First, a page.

• Sexual Health: All treatments for breast cancer can impact sexual health. Whether it’s addressing body image after surgery, hair loss and fertility concerns from chemotherapy, menstrual changes and scarring from radiation or vaginal changes and mood swings from hormone therapy, sexual health is an area often overlooked by health providers. While survival is the ultimate goal, occupational therapy can focus on quality of life and the perception of what is really important to patients in order to be a “whole” person.
  • “Chemo Brain” and Lifestyle Modifications: Survivors often complain that, “I used to remember this, but my “chemo brain” has really gotten to me.” Examples of “chemo brain” symptoms include disorganized thoughts and activities, confusion, difficulty concentrating, fatigue, decreased attention span, taking longer to complete routine tasks and trouble with visual/verbal memory.
  • Lymphedema: Lymphedema is not predictable or preventable as our bodies all respond differently to surgery and treatments. The best way to “prevent” lymphedema is to educate patients about the potential for developing it and what symptoms to look for so that it can be managed as early as possible. As occupational therapists, we advocate for lymphedema risk reduction education before and after surgery by recommending a compression sleeve. Not all patients will need a sleeve but if they notice one day that their arm appears larger or heavier, they need to wear a sleeve to minimize exacerbations while they follow up with their oncologists and surgeons. If patients have already developed lymphedema, an occupational therapist certified in lymphedema management can assist them with decreasing its severity, recommend compression garments or other devices and educate and implement a self-management program to improve independence with lymphedema and functional activities.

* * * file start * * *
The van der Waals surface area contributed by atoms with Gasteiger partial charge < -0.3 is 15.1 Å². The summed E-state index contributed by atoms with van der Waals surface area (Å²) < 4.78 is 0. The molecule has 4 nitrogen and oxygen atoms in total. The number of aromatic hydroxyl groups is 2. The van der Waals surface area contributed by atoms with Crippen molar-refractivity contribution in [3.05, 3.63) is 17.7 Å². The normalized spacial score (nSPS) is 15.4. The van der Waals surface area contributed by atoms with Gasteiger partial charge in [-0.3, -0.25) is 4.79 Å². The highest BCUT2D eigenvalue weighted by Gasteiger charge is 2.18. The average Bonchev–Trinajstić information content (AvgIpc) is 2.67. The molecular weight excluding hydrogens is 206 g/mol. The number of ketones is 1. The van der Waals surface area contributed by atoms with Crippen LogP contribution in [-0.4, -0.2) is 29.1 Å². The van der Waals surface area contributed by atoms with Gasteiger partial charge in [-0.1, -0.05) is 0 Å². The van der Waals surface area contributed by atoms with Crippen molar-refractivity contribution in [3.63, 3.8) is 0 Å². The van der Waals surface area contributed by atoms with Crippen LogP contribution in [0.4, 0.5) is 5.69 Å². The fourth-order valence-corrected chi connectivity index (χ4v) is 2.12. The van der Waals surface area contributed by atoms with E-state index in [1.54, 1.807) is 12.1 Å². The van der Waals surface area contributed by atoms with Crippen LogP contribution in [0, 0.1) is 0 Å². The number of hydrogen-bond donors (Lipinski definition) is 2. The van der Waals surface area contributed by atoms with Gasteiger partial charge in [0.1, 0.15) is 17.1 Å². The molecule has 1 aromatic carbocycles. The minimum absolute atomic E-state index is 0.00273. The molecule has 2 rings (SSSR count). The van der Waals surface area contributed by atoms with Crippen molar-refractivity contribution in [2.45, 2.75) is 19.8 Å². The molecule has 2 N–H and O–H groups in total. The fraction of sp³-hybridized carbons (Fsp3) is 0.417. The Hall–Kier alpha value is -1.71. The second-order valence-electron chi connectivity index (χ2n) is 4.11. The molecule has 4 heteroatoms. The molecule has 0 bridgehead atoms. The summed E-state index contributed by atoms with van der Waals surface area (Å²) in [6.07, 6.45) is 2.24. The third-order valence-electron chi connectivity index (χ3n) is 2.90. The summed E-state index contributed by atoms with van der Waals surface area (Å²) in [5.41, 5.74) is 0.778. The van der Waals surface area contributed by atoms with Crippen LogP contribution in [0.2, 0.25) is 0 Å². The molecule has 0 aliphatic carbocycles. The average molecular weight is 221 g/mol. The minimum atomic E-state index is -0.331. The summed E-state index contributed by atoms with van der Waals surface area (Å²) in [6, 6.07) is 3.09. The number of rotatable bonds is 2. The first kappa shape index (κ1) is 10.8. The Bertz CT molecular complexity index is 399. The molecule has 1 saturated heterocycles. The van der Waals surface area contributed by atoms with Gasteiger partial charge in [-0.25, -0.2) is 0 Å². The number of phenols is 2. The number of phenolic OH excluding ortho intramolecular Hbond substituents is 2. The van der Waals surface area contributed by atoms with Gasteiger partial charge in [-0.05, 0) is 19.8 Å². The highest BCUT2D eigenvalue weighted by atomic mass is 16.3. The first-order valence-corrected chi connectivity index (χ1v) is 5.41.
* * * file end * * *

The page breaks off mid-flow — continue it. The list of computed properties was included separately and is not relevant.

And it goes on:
The American Occupational Therapy Association strongly advocates for the importance of occupational therapy services during the continuum of cancer care. We help our patients resume valued roles more quickly, address their fears and anxiety with activity and movement and educate them about short-term strategies to minimize lasting effects from oncology treatment.

In their 2016 article published in the American Journal of Occupational Therapy, USC Chan alumnae Alix Sleight MA ’12, OTD ’13, PhD ’18 and Assistant Professor of Research Leah Stein Duker MA ’06, PhD ’13, Postdoc ’15 concluded that occupational therapy interventions that address both physical and psychosocial impairments may demonstrate greater impact on functional outcomes.

We all have somebody — family or friend — that has been impact by cancer; wouldn’t you want the very best for them? In not only October, but also year-round, we need to advocate for occupational therapy as a needed and proven therapy service for all oncology patients.